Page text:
New insights into the relationship between suture closure and craniofacial dysmorphology in sagittal nonsyndromic craniosynostosis


Joan T. Richtsmeier and Yann Heuzé, Department of Anthropology, The Pennsylvania State University, 311 Carpenter Building, University Park, PA 16802, USA. (J.T.R.) T: +1 814 8630562; F: +1 814 8631474; E: or or (Y.H.) T: +1 814 8652066; F: +1 814 8631474; E: or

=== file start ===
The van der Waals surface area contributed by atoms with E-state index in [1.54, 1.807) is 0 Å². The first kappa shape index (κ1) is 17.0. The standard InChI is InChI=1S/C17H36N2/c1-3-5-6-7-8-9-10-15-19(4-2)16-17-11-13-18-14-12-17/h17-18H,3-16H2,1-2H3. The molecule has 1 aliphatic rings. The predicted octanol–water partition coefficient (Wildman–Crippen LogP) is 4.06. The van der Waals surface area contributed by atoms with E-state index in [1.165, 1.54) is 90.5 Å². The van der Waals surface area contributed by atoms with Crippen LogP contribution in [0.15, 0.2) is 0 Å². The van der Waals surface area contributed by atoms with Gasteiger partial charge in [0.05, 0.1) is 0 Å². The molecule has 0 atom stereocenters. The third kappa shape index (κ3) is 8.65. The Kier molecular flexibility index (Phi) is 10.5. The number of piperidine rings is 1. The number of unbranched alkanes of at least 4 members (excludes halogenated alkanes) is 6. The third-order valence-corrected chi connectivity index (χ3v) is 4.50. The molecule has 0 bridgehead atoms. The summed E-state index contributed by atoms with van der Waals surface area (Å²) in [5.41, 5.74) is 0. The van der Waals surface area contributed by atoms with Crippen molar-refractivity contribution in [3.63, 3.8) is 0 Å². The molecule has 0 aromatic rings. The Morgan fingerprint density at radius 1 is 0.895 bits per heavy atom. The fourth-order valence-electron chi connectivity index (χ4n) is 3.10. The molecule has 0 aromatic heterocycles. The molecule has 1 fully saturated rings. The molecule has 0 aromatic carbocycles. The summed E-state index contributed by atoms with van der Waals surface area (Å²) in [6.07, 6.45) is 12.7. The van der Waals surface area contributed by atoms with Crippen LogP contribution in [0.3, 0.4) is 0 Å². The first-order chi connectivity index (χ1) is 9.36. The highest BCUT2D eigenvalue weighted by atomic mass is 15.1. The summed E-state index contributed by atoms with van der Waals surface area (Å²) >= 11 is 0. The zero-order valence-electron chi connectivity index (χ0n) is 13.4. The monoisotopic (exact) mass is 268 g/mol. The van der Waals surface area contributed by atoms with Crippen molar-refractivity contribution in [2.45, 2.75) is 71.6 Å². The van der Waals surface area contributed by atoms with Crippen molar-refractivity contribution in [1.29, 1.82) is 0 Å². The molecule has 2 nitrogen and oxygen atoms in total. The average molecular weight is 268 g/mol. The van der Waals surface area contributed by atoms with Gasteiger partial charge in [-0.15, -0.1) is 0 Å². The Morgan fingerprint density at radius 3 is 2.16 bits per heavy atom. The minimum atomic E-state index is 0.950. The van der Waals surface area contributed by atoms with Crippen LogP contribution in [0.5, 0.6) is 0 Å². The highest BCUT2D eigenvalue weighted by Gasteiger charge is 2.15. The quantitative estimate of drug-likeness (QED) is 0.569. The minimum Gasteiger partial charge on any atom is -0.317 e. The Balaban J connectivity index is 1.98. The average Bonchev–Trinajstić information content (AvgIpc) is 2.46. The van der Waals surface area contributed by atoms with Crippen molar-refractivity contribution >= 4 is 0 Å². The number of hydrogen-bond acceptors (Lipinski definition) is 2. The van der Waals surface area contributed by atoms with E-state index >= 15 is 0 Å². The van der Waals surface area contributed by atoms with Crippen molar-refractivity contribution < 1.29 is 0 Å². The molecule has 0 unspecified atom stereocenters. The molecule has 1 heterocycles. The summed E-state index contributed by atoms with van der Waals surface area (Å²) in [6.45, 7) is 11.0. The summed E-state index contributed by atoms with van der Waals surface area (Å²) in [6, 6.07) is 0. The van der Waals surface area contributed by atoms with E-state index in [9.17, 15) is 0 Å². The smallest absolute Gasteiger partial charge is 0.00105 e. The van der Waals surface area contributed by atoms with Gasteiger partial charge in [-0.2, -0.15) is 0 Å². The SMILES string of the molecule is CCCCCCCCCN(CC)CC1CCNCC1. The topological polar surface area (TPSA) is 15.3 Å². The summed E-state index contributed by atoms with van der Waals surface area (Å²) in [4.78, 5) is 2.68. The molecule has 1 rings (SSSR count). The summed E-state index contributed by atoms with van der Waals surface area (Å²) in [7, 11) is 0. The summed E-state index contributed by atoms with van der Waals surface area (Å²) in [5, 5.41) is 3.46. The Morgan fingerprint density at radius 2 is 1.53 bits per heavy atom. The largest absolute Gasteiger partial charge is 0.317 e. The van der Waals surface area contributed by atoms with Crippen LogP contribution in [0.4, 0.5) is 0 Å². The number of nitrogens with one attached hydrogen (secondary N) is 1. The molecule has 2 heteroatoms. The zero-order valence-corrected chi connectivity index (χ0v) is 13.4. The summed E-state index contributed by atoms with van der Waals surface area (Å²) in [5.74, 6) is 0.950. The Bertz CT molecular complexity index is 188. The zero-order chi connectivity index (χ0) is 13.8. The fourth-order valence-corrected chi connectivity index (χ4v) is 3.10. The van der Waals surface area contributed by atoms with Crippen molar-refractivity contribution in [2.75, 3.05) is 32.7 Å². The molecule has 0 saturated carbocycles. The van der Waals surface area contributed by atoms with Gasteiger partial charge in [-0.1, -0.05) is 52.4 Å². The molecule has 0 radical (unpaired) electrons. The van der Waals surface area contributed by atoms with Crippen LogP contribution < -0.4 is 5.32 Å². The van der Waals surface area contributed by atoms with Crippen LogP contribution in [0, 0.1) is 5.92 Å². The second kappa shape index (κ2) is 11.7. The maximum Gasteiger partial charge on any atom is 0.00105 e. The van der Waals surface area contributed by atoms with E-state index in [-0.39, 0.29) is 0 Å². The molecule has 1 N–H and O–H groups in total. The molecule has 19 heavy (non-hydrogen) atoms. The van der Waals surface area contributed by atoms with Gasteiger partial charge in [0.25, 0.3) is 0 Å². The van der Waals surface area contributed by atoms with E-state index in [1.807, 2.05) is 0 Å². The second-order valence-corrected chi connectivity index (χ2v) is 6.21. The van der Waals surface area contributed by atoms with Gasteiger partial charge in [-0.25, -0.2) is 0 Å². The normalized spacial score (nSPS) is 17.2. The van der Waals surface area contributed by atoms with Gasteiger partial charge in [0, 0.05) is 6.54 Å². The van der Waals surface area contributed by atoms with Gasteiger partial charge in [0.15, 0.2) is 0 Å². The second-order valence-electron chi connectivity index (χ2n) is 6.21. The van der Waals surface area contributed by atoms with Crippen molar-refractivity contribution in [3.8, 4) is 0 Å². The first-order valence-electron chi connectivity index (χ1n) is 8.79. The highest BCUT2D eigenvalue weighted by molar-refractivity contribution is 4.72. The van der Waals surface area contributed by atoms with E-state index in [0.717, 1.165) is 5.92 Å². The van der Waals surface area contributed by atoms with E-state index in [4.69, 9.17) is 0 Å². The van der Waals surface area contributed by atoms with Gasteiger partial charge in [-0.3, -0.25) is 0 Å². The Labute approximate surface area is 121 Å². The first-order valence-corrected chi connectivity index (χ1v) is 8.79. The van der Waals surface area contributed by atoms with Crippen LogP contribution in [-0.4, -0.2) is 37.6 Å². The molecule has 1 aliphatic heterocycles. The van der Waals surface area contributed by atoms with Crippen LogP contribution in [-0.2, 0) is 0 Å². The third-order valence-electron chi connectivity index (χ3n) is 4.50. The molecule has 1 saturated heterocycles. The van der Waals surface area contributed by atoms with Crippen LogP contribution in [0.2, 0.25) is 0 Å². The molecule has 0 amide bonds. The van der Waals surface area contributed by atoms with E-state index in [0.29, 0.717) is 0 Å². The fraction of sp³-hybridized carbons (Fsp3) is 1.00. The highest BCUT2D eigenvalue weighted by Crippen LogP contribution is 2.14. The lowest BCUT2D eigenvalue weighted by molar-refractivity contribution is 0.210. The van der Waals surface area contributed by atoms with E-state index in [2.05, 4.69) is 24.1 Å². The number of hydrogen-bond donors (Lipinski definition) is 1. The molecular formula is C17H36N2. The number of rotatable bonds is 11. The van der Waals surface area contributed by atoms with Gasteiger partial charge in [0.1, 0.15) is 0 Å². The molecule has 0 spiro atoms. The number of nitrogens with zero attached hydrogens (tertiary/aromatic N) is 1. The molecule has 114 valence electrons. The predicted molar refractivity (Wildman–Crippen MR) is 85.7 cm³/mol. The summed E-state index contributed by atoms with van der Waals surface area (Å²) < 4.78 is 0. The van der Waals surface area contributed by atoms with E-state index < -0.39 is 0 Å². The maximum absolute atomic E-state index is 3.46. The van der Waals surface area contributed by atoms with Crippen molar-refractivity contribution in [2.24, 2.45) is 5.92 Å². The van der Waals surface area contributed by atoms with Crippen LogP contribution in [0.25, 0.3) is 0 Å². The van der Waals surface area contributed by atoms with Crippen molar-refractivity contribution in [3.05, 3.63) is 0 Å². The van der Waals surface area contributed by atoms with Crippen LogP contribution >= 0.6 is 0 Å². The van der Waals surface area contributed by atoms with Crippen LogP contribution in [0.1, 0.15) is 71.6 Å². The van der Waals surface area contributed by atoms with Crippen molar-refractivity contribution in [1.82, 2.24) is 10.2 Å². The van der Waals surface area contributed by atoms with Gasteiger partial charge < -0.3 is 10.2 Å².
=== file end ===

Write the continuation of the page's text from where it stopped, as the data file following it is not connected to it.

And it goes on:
Premature closure of the sagittal suture occurs as an isolated (nonsyndromic) birth defect or as a syndromic anomaly in combination with other congenital dysmorphologies. The genetic causes of sagittal nonsyndromic craniosynostosis (NSC) remain unknown. Although variation of the dysmorphic (scaphocephaly) skull shape of sagittal NSC cases has been acknowledged, this variation has not been quantitatively studied three-dimensionally (3D). We have analyzed the computed tomography skull images of 43 infants (aged 0.9–9 months) with sagittal NSC using anatomical landmarks and semilandmarks to quantify and characterize the within-sample phenotypic variation. Suture closure patterns were defined by dividing the sagittal suture into three sections (anterior, central, posterior) and coding each section as ‘closed’ or ‘fused’. Principal components analysis of the Procrustes shape coordinates representing the skull shape of 43 cases of NSC did not separate individuals by sex, chronological age, or dental stages of the deciduous maxillary first molar. However, analysis of suture closure pattern allowed separation of these data. The central section of the sagittal suture appears to be the first to fuse. Then, at least two different developmental paths towards complete fusion of the sagittal suture exist; either the anterior section or the posterior section is the second to fuse. Results indicate that according to the sequence of sagittal suture closure patterns, different craniofacial complex shapes are observed. The relationship between craniofacial shape and suture closure indicates not only which suture fused prematurely (in our case the sagittal suture), but also the pattern of the suture closure. Whether these patterns indicate differences in etiology cannot be determined with our data and requires analysis of longitudinal data, most appropriately of animal models where prenatal conditions can be monitored.